Saturday, August 28, 2010

V.I.C. Again

Another example of beauty in decay. This abstract is a detail of a dead tree trunk. The bark is gone and the patterns are trails left by insects that lived under the bark and weathering that has occurred since the bark fell off.

Thursday, August 26, 2010

Another from Paul Smiths V.I.C.

A group of lily pads in varying degrees of health and decay. Some nature photographers only photograph 'perfect' examples of flowers, plants, etc. I look for interesting color, pattern and texture. I believe that everything can be beautiful if seen in in the right light (both literally and figuratively) and that it is my job as a photographer to see the innate beauty of my subject matter. My task then is to use my skills to show that beauty to others.

Adam & Eve, the mythical first humans, did not leave Eden. Rather, in learning to see the world in terms of good vs evil we humans are too often inclined to focus on the negative in life and overlook what beauty there is in everything. Eden is all around us. As natural creatures in a natural world it sustains our very existence. My role as a nature photographer is remind others of that.

Wednesday, August 25, 2010

A Photo Outing

I went to the Paul Smiths Visitor Interpretive Center this morning to do a bit of photography. I had not been there in a while. The state budget shortfall threatened to close both V.I.C.s this spring but a deal was reached and they are still open. It is a good place to walk, run (two runners were there while I was wandering the trails), view nature, ski or snowshoe in winter, just a good place to relax and get in touch with Mother Earth. I shot some mushroom photos and various other things but my favorite image from the outing is the Pickerelweed leaves and their reflections that I found on the Shinglemill Trail. They seem to float in the reflection of the sky and clouds, not anchored to anything, halfway between heaven and Earth.

Thursday, August 19, 2010

You Never Know

No, I didn't win the lottery (I wish I had). The title refers to a post earlier this year in which I worried about the lack of bees around my crab apple tree. It was loaded with blooms but compared to the prior spring there were hardly any bees working the blossoms and I feared that they might not produce apples. My worry was for naught. The tree has more apples this year than any year in the past and I thought last year would be hard for it to beat. The tub above is a plastic pot from a tree we bought a couple of years ago and is the equivalent of a 4 or 5 gallon pail. This is the second time I've filled it and so far I've only picked standing on the ground. There are probably 3 or 4 times this on the ground as drops and many more times that still on the tree at stepladder height. I don't need anywhere near that many but it pleases me to see the tree produce so well. When I planted it, it was just a whip. The deer will enjoy them I'm sure. This batch is destined to become jelly.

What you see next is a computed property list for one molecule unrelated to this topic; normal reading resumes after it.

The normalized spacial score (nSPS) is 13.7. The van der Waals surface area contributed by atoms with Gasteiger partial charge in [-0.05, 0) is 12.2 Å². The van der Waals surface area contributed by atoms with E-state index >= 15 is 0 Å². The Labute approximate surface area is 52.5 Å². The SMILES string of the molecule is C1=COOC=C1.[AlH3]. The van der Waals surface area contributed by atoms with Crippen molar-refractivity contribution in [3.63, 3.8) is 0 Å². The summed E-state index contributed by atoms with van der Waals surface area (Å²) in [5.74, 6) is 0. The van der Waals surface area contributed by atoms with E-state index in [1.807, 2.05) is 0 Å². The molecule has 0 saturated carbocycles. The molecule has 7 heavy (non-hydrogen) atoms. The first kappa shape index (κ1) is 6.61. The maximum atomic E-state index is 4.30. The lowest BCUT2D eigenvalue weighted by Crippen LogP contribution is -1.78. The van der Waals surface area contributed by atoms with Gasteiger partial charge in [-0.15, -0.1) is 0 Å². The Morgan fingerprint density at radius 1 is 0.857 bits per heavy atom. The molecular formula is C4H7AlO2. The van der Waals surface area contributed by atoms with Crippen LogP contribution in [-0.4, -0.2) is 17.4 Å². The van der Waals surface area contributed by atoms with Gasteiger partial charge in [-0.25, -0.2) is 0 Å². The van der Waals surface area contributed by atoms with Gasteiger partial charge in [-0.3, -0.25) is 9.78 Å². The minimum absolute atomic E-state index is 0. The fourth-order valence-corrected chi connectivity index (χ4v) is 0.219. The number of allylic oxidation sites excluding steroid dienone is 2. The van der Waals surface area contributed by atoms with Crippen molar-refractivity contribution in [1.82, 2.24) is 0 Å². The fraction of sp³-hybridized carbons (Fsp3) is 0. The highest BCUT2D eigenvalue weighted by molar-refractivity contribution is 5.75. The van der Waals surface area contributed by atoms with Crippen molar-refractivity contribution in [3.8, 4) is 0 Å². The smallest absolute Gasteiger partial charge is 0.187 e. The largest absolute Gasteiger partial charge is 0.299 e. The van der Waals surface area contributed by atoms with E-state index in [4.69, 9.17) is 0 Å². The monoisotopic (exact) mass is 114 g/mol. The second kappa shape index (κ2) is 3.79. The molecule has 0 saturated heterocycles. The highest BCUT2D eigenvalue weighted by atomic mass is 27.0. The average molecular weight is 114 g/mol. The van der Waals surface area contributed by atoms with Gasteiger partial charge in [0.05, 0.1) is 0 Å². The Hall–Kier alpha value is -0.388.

Monday, August 16, 2010

More on the Alleged Ansel Adams Negatives

It appears that Uncle Earl Brooks will finally be getting his due. Some of his photos will be included in an exhibit alongside those of Ansel Adams and his assistants according to this article in Mercury News. If the link doesn't work for you,  copy and paste the following to the address line of your browser:

Friday, August 13, 2010

Revisiting My Youth

When I was a kid this gorge was just over the hill behind our house. My brother and I discovered it when I was about 8 and he was 10. We made several trips down into it before our mother learned what we were doing. To her credit, although she wasn't thrilled by the idea she didn't stop us from clambering down its banks to play in the brook and explore its wonders. This is one of the waterfalls we enjoyed. I took this photo on Tuesday when I revisited the gorge (Inman Gulf is its proper name). It is as amazing a place as I remembered.

Wednesday, August 04, 2010

More Black & White

The Ansel Adams exhibit put me in a B&W mood. I did nothing but B&W for years, until digital came along, and I think that a B&W image is more expressive in many ways. Take this image for example. The sky wasn't really that dark nor was the yellow mustard really that much brighter in tone than the surrounding field but those were the elements of the scene that attracted my eye and the things I wanted to emphasize. If I were to push the tonality of a color image this far it would look fake, but in B&W it works because we don't expect B&W images to look "real" in the same way we do with color. By manipulating the tones in the B&W I was able to 'point' to exactly the parts of the image I really wanted to show you.

Monday, August 02, 2010

Speaking of Ansel Adams...

The Shelburne Museum in Shelburne, VT currently has an exhibit of Ansel Adams and Edward Burtynsky photographs. There are over 60 of Ansel's prints on display. We went to see the show on Friday and it is awesome. I liked the Burtynsky photos better than I thought I might. He photographs industrial sites. I found his photos of abandoned marble quarries very appealing. Photography of any kind is not allowed in the gallery of course but there are lots of other things to photograph at the museum. The photo above is the staircase in the lighthouse. The original color version and 63 other photos can be seen in a Picasaweb album here.